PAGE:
In this study, we validated a single-question, self-assessment tool of medical Spanish fluency that is already in use in a large US health system. We found that the Spanish medical proficiency tool, a question asking physicians to report their Spanish language proficiency when discussing medical issues, performed well when compared with a reasonable reference standard, patients’ reports of their physician’s Spanish competency. The single-question medical proficiency tool also had a high level of agreement with two previously validated measures of physician self-reported Spanish language competence, fluency and confidence. Concordance between medical proficiency and these two measures ranged from fair-to-substantial with high agreement in high and low response categories of competence, but low agreement in the middle response categories. Our results support judicious use of this simple tool for health care systems seeking to identify physicians with high levels of Spanish competence.
Our findings support the practice of referring patients seeking a Spanish-speaking physician to only those physicians who self-assess their Spanish medical proficiency as high. The medical proficiency tool does not discriminate as well in the middle range of Spanish language competency and physicians who rate themselves in the middle range are a heterogeneous group, whose competence in Spanish may not be sufficient to see Spanish-speaking patients without a certified interpreter.
Our results are consistent with other studies indicating that self-report may be useful in clinical practice only when clinicians self-rate at the top of the scale and not in mid-scale range. in one study, clinicians rated their foreign language competence twice, once on a generic 3-level scale and then on a 5-level scale that included detailed descriptors of competence for each level.10 The scales had only moderate correlation, and the largest discrepancy between the scales was observed among those who had self-rated in the middle response category on the 3-level scale, reflecting heterogeneous proficiency levels. Formal language testing also reveals heterogeneous proficiency in the middle response category of self-assessment scales. In a recent study of pediatric residents who used a Spanish self-assessment tool, one in three residents reporting moderate Spanish proficiency did not test at their self-reported level.11 Self-assessment difficulties are not limited to physicians: a study of dual-role staff that served as interpreters for LEP patients revealed that, in formal language testing, 20% of those tested had only ‘basic” skills, inadequate for interpreting.12 Other small studies comparing clinician self-report with formal language testing have had similar findings, with high correlations only at the extremes of the self-report scales.13,14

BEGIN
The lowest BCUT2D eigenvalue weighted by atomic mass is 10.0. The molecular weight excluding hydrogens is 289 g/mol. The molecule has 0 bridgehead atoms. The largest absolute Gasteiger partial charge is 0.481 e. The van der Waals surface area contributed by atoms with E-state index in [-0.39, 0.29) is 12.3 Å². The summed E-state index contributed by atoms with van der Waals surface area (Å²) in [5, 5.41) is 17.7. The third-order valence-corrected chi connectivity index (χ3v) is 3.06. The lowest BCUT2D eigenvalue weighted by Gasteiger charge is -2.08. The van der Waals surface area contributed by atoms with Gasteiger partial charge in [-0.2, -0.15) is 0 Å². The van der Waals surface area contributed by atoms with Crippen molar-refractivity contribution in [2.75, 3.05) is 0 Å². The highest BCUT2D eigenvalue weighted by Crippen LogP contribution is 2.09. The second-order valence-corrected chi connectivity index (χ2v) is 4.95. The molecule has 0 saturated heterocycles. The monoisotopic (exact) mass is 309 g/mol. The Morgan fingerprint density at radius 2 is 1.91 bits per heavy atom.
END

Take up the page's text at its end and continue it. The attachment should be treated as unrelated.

Larger studies conducted in real world settings of self-assessment vs patient report or formal testing would advance the field, as physicians may be sensitive to practice incentives and exaggerate or discount their self-report of Spanish language competence. As systems move to incentivize bilingual speakers,15 research is needed to contrast physician self-assessment of Spanish language competence against the two other, more expensive modes of assessment, ie, patient report of physician language competence and formal language testing. Crucially, all forms of competence assessment should be examined as they relate to clinical outcomes.